My great-grandmother was born in Rožaje, Montenegro. Her husband, a military officer, died in war. One day, her house was raided, and she managed to hide her children in her oven. After that, she decided to leave Montenegro for the Ottoman Empire, eventually settling in Ankara, where she passed away in 1947. Her unassuming tombstone had a spelling error, which seemed very strange to me. Her name is “Emine Mayko”, but it is written, “Emine Manyak” (Emine Maniac)(1). My father was also surprised about the “mistake”, but my grandmother evaded his questions by saying that it was only an error. When my uncle accessed the archives of Ankara Cebeci Asri Mezarlığı (Ankara Cebeci Modern Cemetery) to prove Gülten’s kinship to Emine, he found a document that was signed by his uncle Sabahattin. This document strengthened this possibility: Sabahattin argued with Emine before her passing, and he took revenge by changing her surname to Maniac on the tombstone. I believe Sabahattin was psychologically unstable, as he died by suicide when he was in his thirties.

Of course in a way it is a “personal story”, but also there is the aspect of intergenerational trauma passed through generations. I still have to deal with this in a way, not just mentally, but also physically. The emotional neglect and the trauma of the war definitely affected my dad’s upbringing, and he also passed some of those to me. Although I am just looking at the tombstone as the manifestation of the trauma, its story also runs parallel with the timeline of the Ottoman Empire’s disintegration and the foundation of the Turkish republic.

Gosine Your current work, in New York, is also quite personal. You are in the midst of making portraits of your friends in Istanbul.

Gökmen Here I am in New York City and a lot of my friends are in Istanbul. I have been thinking about them. Even if they wanted to come visit, it’s too economically prohibitive for them to come here. I had this idea for a project in which I would create portraits of these friends.

I asked each of them to send me an object of their choice and a passport photo. Then I start with packaging material. In New York, there is so much packaging, I feel like it’s impossible to bypass all this waste. I start cutting parts of foam and cardboard, and while doing it, I think about this particular person, and then it’s really an intuitive process to arrive at the final shape. I then add and take away parts to the packaging material, and coating it. I am considering if and how to color it, and do I add other materials or text to it.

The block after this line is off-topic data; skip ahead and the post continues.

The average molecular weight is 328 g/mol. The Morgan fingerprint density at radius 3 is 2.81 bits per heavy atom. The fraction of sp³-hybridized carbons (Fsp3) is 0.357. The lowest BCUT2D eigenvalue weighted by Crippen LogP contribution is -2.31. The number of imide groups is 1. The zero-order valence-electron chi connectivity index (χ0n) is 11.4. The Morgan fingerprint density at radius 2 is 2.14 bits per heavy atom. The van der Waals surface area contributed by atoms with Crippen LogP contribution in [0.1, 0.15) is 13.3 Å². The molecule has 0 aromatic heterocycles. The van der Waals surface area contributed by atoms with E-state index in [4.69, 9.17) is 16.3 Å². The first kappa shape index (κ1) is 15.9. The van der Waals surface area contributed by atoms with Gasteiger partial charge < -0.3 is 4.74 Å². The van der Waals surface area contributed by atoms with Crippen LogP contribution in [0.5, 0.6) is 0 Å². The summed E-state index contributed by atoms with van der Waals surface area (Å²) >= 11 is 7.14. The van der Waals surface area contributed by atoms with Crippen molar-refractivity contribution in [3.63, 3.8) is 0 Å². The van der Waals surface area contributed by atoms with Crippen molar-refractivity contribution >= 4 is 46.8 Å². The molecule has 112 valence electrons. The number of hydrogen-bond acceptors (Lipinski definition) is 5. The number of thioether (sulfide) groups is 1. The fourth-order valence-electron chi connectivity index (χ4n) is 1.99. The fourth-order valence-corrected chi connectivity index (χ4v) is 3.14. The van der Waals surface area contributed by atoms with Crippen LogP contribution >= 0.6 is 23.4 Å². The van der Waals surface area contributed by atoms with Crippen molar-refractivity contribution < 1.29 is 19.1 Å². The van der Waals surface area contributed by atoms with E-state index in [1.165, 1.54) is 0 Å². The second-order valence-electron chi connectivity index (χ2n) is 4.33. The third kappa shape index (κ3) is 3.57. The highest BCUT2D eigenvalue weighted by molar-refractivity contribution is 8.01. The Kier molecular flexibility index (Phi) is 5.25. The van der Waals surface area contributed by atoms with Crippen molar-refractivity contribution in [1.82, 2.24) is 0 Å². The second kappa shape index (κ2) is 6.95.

I have been thinking about abstraction in my practice, about what it means to abstract something or someone… I am trying to solve that problem also. They represent my friends but they are not figurative portraits… I am exploring various ideas. For example, my friend Belkıs sent me her cellphone case, and it prompted me to think about the identity of an artist, how we have to sometimes to package ourselves for the art market, recreate our subjectivities as a kind of brand, objectifying ourselves for sale. As part of the preparation for the project, I made a watercolor of her. She’s holding an orange because she came from a place with orange agriculture. I painted her as this villager dreaming of London, New York, Paris. It’s meant humorously… I am looking at her, but projecting my own anxieties and dreams upon my portrait of her. Another piece is about my friend Mochu, who is a very rational guy. I wanted to bring out a sense of contrast in the materials. I also started making a companion piece about his partner, but as I shaped it, I realized it didn’t really look like her, it was more about another friend, someone that I didn’t yet approach for the series! A curator friend, Zeynep, sent me a tea strainer which I incorporated into the piece. Tea is such a big thing in Turkey, and the strainer she sent me is old, there’s a sense of past tradition, and of burden. I might hide it; sometimes you want to show it, sometimes you don’t want to show it.

1 The Turkish word “manyak” can be translated into English as “manic” or “crazy”.
2 In 1935, the German architect Martin Elsaesser (1884-1957) won the international competition announced by Ankara for the cemetery design. In his design, Elsaesser planned the cemetery as a “modern facility”, but it was not fully realised.